I was positive I could do it. Surely my finger could move faster than the needle. I would turn the wheel slowly at first, for practice. But I failed to take physics into account. Turning the balance wheel slowly still caused the needle to flash oh, so very quickly, right into my waiting finger. It slashed a red furrow into the side of my finger, which quickly welled with blood. I stared, aghast. My beloved machine had betrayed me. Suddenly, being motherless lost its appeal. I opened my mouth and bellowed: “MOMMMMMMYYYYYY!”

Instantly, like magic, there she was, wrapping me in her arms, soothing my tears, prying my hand open to see the source of the blood, and demanding sternly, “Did you touch the sewing machine?”  And I, weeping with the shock of the needle’s cruelty, streaming blood from a needle-shaped gash in my finger, sobbed, “N-n-n-noooooo!”

For years afterward, I believed that I’d successfully convinced my mother that I hadn’t touched the machine. I wrestled with guilt and shame: I had lied to my mother. I had deceived. I was almost certainly going straight to hell. The experience was so wrenching — the lie, not the gash — that I never lied again. Ever. I bent the truth slightly on occasion; I evaded; I distracted and misdirected when necessary; but I never a lie. To this day, I can’t do it. It’s simply impossible. I relive the horrified, ashamed ache in my belly that came with the lie, and I just can’t manage it. And it’s all because I was betrayed by a beautiful piece of mechanical art.

Elusive Hummingbird

Hummingbirds, I thought, hibernated. Or migrated. Or something. I’ve never put much thought into what I thought they did, but I’ve certainly never seen them in winter. When my family lived in northern British Columbia, we had the beautiful Rufous hummingbirds at our feeder, zipping around like little red and green living jewels on a perpetual caffeine high. They stayed all summer and then disappeared. [NOTE: If anyone read this when it posted itself yesterday after I explicitly instructed it to publish itself this morning, you’ll notice that I have now corrected my mistake regarding which hummingbird is common in British Columbia. Thank you to my mother for noticing.]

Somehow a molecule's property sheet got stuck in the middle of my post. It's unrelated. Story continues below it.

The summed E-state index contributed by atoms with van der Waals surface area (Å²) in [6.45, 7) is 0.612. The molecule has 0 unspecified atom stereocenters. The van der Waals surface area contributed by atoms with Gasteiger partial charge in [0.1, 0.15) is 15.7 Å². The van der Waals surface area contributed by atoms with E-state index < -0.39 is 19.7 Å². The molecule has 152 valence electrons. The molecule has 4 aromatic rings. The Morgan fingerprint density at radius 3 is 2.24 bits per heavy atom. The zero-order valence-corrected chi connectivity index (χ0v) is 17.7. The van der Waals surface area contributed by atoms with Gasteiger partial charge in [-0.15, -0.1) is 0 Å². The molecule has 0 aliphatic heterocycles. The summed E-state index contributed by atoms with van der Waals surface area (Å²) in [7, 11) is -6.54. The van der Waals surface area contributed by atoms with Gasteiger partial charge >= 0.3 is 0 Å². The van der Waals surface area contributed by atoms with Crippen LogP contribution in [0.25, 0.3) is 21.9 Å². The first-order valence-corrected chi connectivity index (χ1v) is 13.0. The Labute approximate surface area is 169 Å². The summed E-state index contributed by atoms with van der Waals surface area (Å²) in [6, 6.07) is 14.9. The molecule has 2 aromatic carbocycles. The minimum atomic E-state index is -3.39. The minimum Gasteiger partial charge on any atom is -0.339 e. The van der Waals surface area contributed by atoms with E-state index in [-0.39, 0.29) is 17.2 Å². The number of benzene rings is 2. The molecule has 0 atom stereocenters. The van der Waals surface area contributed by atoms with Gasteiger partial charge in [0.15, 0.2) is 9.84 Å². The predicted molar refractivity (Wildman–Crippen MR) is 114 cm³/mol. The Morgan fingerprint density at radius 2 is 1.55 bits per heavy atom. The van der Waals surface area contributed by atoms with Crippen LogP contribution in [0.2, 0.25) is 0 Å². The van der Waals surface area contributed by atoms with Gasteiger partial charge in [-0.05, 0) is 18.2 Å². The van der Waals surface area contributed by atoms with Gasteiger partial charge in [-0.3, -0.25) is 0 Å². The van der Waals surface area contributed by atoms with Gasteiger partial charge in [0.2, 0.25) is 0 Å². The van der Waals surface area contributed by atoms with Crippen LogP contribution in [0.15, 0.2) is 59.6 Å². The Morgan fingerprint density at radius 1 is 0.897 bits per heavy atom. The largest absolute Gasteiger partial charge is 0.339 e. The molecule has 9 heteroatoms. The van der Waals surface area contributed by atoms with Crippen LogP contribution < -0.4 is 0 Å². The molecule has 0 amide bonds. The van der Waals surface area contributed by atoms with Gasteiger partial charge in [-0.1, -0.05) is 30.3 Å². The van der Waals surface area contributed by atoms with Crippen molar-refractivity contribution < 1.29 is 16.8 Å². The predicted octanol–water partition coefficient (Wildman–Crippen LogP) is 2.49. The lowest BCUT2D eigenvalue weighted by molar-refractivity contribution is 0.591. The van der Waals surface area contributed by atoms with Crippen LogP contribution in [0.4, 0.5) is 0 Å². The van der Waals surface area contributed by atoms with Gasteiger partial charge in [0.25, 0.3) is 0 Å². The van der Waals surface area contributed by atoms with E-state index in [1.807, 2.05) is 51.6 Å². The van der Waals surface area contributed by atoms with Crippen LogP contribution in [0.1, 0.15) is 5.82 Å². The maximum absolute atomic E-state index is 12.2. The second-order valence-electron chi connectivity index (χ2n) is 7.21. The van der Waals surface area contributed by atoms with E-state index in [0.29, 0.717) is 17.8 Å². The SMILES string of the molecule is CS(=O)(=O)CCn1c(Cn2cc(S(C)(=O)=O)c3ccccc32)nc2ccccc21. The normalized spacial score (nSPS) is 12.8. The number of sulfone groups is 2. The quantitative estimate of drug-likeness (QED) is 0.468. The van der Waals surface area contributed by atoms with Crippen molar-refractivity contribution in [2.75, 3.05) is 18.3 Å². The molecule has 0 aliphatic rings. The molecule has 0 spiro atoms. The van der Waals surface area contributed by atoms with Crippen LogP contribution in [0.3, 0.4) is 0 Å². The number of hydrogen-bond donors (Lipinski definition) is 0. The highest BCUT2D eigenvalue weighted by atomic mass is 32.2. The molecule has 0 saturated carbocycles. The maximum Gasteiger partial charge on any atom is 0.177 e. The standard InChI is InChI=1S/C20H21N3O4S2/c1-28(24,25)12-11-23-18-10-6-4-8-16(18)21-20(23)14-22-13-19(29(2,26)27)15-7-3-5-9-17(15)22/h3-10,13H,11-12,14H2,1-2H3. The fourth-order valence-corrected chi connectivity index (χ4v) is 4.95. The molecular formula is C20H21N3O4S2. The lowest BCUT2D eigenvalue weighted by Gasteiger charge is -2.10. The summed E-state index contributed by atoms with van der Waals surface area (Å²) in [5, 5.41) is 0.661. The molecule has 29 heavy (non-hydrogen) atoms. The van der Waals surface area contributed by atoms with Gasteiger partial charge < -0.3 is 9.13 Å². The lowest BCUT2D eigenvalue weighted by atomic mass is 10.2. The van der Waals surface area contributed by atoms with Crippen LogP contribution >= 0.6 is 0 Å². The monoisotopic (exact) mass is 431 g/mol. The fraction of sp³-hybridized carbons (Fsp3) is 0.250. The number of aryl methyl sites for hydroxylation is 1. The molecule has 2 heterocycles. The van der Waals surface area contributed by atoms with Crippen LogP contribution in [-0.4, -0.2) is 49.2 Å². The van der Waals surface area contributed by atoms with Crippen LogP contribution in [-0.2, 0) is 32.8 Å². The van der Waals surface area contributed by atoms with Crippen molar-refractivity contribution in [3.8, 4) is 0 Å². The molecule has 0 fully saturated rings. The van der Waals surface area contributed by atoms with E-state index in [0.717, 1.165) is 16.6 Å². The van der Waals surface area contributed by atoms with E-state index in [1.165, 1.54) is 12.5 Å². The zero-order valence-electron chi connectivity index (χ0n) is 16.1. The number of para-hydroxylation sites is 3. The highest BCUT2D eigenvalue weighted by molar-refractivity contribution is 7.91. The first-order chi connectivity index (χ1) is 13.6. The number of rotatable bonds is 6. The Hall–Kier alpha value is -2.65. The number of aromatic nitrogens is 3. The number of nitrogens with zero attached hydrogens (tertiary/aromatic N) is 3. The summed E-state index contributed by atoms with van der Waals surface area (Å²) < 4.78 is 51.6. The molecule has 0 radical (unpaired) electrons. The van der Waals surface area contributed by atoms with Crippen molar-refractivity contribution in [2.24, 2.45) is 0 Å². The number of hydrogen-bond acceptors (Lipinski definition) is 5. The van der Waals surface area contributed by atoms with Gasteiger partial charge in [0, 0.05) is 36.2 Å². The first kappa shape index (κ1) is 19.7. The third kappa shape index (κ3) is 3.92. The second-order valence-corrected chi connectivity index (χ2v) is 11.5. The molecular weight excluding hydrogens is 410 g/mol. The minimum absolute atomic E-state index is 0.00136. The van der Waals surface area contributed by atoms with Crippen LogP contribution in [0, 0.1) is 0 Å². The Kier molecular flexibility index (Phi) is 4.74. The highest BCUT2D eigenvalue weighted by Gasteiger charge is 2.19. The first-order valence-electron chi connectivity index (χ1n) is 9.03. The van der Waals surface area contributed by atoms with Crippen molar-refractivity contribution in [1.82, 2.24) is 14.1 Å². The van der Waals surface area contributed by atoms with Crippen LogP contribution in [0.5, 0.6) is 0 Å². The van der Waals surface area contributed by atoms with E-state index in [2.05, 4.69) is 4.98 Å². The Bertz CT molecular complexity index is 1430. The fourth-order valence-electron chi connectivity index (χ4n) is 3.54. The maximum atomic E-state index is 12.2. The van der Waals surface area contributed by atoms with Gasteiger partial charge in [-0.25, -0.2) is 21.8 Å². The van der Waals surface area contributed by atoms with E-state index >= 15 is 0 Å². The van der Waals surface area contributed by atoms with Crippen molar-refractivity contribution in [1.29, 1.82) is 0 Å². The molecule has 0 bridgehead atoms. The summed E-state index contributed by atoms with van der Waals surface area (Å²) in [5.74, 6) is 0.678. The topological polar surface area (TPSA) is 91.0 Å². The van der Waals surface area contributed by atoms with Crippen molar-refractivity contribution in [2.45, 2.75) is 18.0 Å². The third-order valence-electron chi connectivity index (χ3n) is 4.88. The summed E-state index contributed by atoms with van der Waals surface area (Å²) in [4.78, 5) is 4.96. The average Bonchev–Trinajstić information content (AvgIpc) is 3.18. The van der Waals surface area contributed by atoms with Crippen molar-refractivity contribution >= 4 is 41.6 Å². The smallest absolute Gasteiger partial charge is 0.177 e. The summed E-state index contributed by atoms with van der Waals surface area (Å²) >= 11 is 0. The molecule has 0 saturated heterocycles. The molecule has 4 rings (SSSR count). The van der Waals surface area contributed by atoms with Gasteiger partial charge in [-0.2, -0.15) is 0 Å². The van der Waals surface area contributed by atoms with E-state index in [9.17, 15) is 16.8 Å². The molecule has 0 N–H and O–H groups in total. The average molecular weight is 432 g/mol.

The hummingbirds we have here in Oregon are not as brilliant in plumage as the Rufous, but they’re still charming. My best guess, looking through sites like Beauty of Birds AvianWeb, is that either ours are the Broad-Tailed hummingbird, or I’ve been seeing female or immature Rufous hummingbirds. Anyway, since they are also tiny, high-energy birds, I’ve assumed they must have similar behavior. Gobble nectar all summer, vanish mysteriously once the weather turns cold. When our feeder froze solid in November, I figured the cold plus the lack of food would prompt our own hummingbirds to hibernate. Or migrate. Or whatever.

I kept thinking that until I read a blog post by Garden Fairy Farm, “Feeding Hummingbirds During the Winter.” Wait. What? We have to feed them in the winter? Turns out, hummingbirds are migratory birds. They don’t hibernate. But some of them inexplicably hang around their favorite spots instead of migrating. Oh dear… this could explain why my feeder has been looking emptier and emptier, until there’s now only a tiny bit of red liquid in the very bottom. The hummingbirds are still here! Or maybe just one, or… Who knows? The point is, with few insects for food this time of year (yes, they’re carnivorous — another surprise fact I turned up in a flurry of research after reading Garden Fairy Farm’s post), they actually need the food I’m providing. Apparently they can survive, if necessary, on the wells of sap that sapsuckers store up (another fascinating fact), but their chances of survival will increase if they’re given an additional food source like a hanging feeder.

My poor hummingbird! I feel like a terrible bird parent. Time to fill the feeder. Maybe they’ll reward me by letting me witness their presence this time around.

Drying Fruit and Memories

This summer, as our fruit (blueberries, cherries, raspberries, apples) began to ripen, Aaron came home one weekend with a dehydrator. It’s round and shiny-white, shaped like a donut with a too-small center hole, and has four drying trays plus a fruit leather tray liner and a liner for jerky. So I’ve spent the summer’s end learning to dry fruit. My greatest success by far has been apples, both slices and leather. You can see my method for drying apples here.